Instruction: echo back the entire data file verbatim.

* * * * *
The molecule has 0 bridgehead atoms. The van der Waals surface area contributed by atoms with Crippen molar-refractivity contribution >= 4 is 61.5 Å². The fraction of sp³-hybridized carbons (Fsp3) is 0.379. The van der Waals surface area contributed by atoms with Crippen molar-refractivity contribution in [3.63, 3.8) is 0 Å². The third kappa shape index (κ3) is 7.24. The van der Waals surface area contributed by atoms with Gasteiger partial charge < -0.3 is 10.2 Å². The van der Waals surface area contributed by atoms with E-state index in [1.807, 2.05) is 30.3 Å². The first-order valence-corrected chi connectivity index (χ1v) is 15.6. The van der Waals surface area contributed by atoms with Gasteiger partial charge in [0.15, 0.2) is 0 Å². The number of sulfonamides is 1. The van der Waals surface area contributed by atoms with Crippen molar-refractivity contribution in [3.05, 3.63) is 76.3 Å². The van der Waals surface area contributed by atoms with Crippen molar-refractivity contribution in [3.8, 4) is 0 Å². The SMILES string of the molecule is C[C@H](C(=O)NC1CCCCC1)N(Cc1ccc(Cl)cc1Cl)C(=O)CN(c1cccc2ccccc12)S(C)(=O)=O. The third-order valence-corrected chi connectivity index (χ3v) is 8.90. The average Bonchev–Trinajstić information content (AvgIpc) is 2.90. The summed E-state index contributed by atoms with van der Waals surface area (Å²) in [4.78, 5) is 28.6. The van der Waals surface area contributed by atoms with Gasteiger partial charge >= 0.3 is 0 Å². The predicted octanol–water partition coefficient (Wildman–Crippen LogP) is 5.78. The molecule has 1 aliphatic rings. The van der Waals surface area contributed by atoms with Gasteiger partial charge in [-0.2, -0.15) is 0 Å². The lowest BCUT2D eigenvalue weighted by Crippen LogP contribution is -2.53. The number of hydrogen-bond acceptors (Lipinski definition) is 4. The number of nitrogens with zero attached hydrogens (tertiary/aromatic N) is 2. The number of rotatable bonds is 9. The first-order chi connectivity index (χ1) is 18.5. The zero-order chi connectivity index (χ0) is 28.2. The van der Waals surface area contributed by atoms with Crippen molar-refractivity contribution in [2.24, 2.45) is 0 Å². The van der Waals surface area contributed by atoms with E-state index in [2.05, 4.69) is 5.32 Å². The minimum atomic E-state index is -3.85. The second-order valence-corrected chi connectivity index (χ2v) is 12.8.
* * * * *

The molecule has 0 bridgehead atoms. The van der Waals surface area contributed by atoms with Crippen molar-refractivity contribution >= 4 is 61.5 Å². The fraction of sp³-hybridized carbons (Fsp3) is 0.379. The van der Waals surface area contributed by atoms with Crippen molar-refractivity contribution in [3.63, 3.8) is 0 Å². The third kappa shape index (κ3) is 7.24. The van der Waals surface area contributed by atoms with Gasteiger partial charge < -0.3 is 10.2 Å². The van der Waals surface area contributed by atoms with E-state index in [1.807, 2.05) is 30.3 Å². The first-order valence-corrected chi connectivity index (χ1v) is 15.6. The van der Waals surface area contributed by atoms with Gasteiger partial charge in [0.15, 0.2) is 0 Å². The number of sulfonamides is 1. The van der Waals surface area contributed by atoms with Crippen molar-refractivity contribution in [3.05, 3.63) is 76.3 Å². The van der Waals surface area contributed by atoms with Crippen molar-refractivity contribution in [3.8, 4) is 0 Å². The SMILES string of the molecule is C[C@H](C(=O)NC1CCCCC1)N(Cc1ccc(Cl)cc1Cl)C(=O)CN(c1cccc2ccccc12)S(C)(=O)=O. The third-order valence-corrected chi connectivity index (χ3v) is 8.90. The average Bonchev–Trinajstić information content (AvgIpc) is 2.90. The summed E-state index contributed by atoms with van der Waals surface area (Å²) in [4.78, 5) is 28.6. The van der Waals surface area contributed by atoms with Gasteiger partial charge >= 0.3 is 0 Å². The predicted octanol–water partition coefficient (Wildman–Crippen LogP) is 5.78. The molecule has 1 aliphatic rings. The van der Waals surface area contributed by atoms with Gasteiger partial charge in [-0.2, -0.15) is 0 Å². The lowest BCUT2D eigenvalue weighted by Crippen LogP contribution is -2.53. The number of hydrogen-bond acceptors (Lipinski definition) is 4. The number of nitrogens with zero attached hydrogens (tertiary/aromatic N) is 2. The number of rotatable bonds is 9. The first-order chi connectivity index (χ1) is 18.5. The zero-order chi connectivity index (χ0) is 28.2. The van der Waals surface area contributed by atoms with Crippen molar-refractivity contribution in [2.24, 2.45) is 0 Å². The van der Waals surface area contributed by atoms with E-state index in [2.05, 4.69) is 5.32 Å². The minimum atomic E-state index is -3.85. The second-order valence-corrected chi connectivity index (χ2v) is 12.8.